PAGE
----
Aikido comes from the same martial lineage as judo and jujitsu. It emphasizes blending with attacks rather than countering force with force, and utilizes throws, joint locks, and pins. Although many techniques include softening strikes atemithe goal of aikido is to neutralize aggression swiftly without undue harm to the attacker. Aikidoka also practice strikes, parries, and disarms with wooden weapons: sword bokkenstaff joand knife tanto.
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Sep 25, 26, Oct 9, 5, 20 Start with boxing. Mar 8, 8, 64 Before u troll saying that I know nothing about aikido, I have a level 4 4 kyu in aikido and I've been doing it for 5 years. I've realized that nobody is going to do katatemochi or shomenuchi in a fistfight If u who know what I'm talking about. But in it's purest form, it only teaches harmony and peace, which is equally if not more important than winning in fistfights.
If combined with something else like mui thai idk how to spell it then it has the potential to be deadly. Here's where I'm going to get controversial The problem is that very few train Aikido "in it's purest form". Most ppl are training in a dogma propagated by their lineage's and their teacher's conceptual understanding of what Aikido should be and how it should "look". And that dogma is based upon some assumptions as to what an attacker will do in a confrontation.
Many times those assumptions are based upon the belief that the form of the attack and response will happen as trained in the dojo.
Self defense: Hapkido? Combat Hapkido???
And because the student may never have experienced a real "fight", they will assume the form they practice is correct. That isn't a flaw in the art as much as it is in the school's or teacher's teaching and expression of the art. And, no No one is likely to attack with, say, a shomenuchi basically an exaggerated, overhead sword hand strike to the crown of the head as many train it in the dojo.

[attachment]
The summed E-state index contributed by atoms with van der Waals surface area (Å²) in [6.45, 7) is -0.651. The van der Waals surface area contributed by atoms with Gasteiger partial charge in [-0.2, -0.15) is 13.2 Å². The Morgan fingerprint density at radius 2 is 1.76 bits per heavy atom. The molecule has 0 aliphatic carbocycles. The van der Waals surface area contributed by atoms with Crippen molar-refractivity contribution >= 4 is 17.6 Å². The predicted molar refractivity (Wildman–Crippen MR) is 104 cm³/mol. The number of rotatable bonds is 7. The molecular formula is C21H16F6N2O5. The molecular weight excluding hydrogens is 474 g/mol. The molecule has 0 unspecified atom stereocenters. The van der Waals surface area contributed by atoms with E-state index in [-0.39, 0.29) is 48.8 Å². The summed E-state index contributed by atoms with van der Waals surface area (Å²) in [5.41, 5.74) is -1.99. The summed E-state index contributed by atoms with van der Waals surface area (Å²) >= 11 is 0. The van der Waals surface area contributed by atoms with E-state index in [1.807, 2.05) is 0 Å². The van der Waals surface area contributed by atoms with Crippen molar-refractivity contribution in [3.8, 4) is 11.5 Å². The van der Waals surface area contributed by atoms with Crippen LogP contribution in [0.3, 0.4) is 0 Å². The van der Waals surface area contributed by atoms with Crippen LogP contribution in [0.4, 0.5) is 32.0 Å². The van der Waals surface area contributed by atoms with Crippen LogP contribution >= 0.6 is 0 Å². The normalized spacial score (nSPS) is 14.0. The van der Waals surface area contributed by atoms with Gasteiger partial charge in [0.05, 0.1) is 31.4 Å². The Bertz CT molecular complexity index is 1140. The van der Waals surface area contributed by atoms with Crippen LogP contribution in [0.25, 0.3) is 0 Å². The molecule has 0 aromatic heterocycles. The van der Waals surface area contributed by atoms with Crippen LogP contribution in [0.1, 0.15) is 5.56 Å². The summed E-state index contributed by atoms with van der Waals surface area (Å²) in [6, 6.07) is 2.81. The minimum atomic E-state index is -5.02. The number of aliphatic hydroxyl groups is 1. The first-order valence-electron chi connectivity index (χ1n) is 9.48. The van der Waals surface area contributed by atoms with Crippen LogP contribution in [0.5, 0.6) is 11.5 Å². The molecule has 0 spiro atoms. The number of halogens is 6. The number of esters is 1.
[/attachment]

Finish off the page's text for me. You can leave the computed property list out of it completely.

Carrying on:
However, that exaggeration of movement is typically for training purposes and as skill level grows, the idea is to be able to deal with attacks from that angle not just that attack. And your are more likely going to see that angle when the attack is wielding a weapon like a club, stick, sword, etc. But it can be very intimidating for a student to face someone swinging a baseball bat or a sword, now isn't it?
The original techniques were designed to deal with a swordsman. The distancing, the Uke throwing commited attacks, the angles those attack take, etc.
So, yes A certain amount of modification to one's approach and technique is needed when dealing with say A boxer. In other words, a good punch to the nose can allow the Aikidoka the time and opportunity to apply that control or throwing technique he practices in the dojo. To address these points for today's world, you can cross train in another method OR you can learn to look beyond the form of any art and learn to see and address the relationship of you and your "attacker" as it is.
O'Sensei had reached point where he understood the later option. I'm not that good, so I'm pursuing the first option until I "get" the later one. Not everyone says that as OC has proven that false and I second him. No it's not useless on it's own. For self-defense it is not useless on it's own. Aikido does not stem from the Samurai.Log in or Sign up.
Martial Arts Planet. Why is Karate useless? Hi, Saw a long article on the uselessness of Karate for sports combat or self defence and I asked myself why it was so.
I think the answer is quite simple, the rules have changed. Karate was obviously not useless when it was devised otherwise no one would have invented it. This is equally true of any of the traditional training practices e.
But the circumstances under which combat happened changed and while Karate did change somewhat, clearly not enough. Now to a lot of people this is heresy. Human beings have two arms and two legs and therefore have to have fought in the same way from the beginning of time. But things do change and some of us are old enough to remember the changes. The fights were all unarmed and while they were 'dirty' in the sense that things like hairpulling, headbutts and kicks were allowed, these techniques were a perceived to be 'dirty' and b you weren't allowed certain moves such as groin kicks as a matter of honour.
Nowadays, the hardest nut in the district a different person from the previous individual thinks nothing of getting together 6 of his mates to take on 1 person perferably with the aid of objects of sharp or blunt trauma. Notice that the changes weren't in the environment so much as in the attitudes of the people who got involved in fighting. There were 'rules' in the street fighting of two decades ago but somewhere along the line those rules got dropped and the combat requirements changed enormously as a result.
To beat a gang, you need your own gang or some heavy weaponry fortunately we haven't got that far yet. Obviously if the environment changes and it has changed a lot in the past years this would make even more of a difference.